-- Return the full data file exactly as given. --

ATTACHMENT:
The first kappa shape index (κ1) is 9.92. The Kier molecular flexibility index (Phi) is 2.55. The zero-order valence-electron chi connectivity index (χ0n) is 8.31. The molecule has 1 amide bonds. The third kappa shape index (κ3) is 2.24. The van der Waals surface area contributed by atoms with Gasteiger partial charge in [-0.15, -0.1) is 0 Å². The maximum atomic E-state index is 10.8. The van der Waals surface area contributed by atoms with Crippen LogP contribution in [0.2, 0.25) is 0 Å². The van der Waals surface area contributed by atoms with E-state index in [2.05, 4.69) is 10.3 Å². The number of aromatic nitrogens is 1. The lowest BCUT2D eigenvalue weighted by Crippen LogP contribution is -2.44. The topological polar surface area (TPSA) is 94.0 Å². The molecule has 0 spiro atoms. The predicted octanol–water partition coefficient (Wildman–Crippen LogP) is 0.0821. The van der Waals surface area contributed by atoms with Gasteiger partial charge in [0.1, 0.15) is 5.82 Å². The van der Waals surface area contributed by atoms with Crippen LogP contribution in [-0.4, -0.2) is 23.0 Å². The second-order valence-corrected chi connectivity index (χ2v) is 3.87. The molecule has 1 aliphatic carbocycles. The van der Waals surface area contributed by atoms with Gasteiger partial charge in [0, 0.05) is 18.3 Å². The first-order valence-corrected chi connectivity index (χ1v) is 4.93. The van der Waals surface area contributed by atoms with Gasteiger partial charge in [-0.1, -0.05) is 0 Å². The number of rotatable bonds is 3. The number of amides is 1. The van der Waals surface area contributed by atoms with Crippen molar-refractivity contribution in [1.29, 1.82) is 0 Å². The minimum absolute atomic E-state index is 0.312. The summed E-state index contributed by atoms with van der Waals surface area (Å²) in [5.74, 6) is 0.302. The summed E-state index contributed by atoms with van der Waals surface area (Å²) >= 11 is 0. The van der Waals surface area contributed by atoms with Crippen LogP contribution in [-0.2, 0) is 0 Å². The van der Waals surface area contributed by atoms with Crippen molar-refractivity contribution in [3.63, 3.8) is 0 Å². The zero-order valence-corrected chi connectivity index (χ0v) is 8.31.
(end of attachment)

The first kappa shape index (κ1) is 9.92. The Kier molecular flexibility index (Phi) is 2.55. The zero-order valence-electron chi connectivity index (χ0n) is 8.31. The molecule has 1 amide bonds. The third kappa shape index (κ3) is 2.24. The van der Waals surface area contributed by atoms with Gasteiger partial charge in [-0.15, -0.1) is 0 Å². The maximum atomic E-state index is 10.8. The van der Waals surface area contributed by atoms with Crippen LogP contribution in [0.2, 0.25) is 0 Å². The van der Waals surface area contributed by atoms with E-state index in [2.05, 4.69) is 10.3 Å². The number of aromatic nitrogens is 1. The lowest BCUT2D eigenvalue weighted by Crippen LogP contribution is -2.44. The topological polar surface area (TPSA) is 94.0 Å². The molecule has 0 spiro atoms. The predicted octanol–water partition coefficient (Wildman–Crippen LogP) is 0.0821. The van der Waals surface area contributed by atoms with Gasteiger partial charge in [0.1, 0.15) is 5.82 Å². The van der Waals surface area contributed by atoms with Crippen LogP contribution in [-0.4, -0.2) is 23.0 Å². The second-order valence-corrected chi connectivity index (χ2v) is 3.87. The molecule has 1 aliphatic carbocycles. The van der Waals surface area contributed by atoms with Gasteiger partial charge in [0, 0.05) is 18.3 Å². The first-order valence-corrected chi connectivity index (χ1v) is 4.93. The van der Waals surface area contributed by atoms with Gasteiger partial charge in [-0.1, -0.05) is 0 Å². The number of rotatable bonds is 3. The number of amides is 1. The van der Waals surface area contributed by atoms with Crippen molar-refractivity contribution in [1.29, 1.82) is 0 Å². The minimum absolute atomic E-state index is 0.312. The summed E-state index contributed by atoms with van der Waals surface area (Å²) in [5.74, 6) is 0.302. The summed E-state index contributed by atoms with van der Waals surface area (Å²) >= 11 is 0. The van der Waals surface area contributed by atoms with Crippen LogP contribution in [-0.2, 0) is 0 Å². The van der Waals surface area contributed by atoms with Crippen molar-refractivity contribution in [3.63, 3.8) is 0 Å². The zero-order valence-corrected chi connectivity index (χ0v) is 8.31.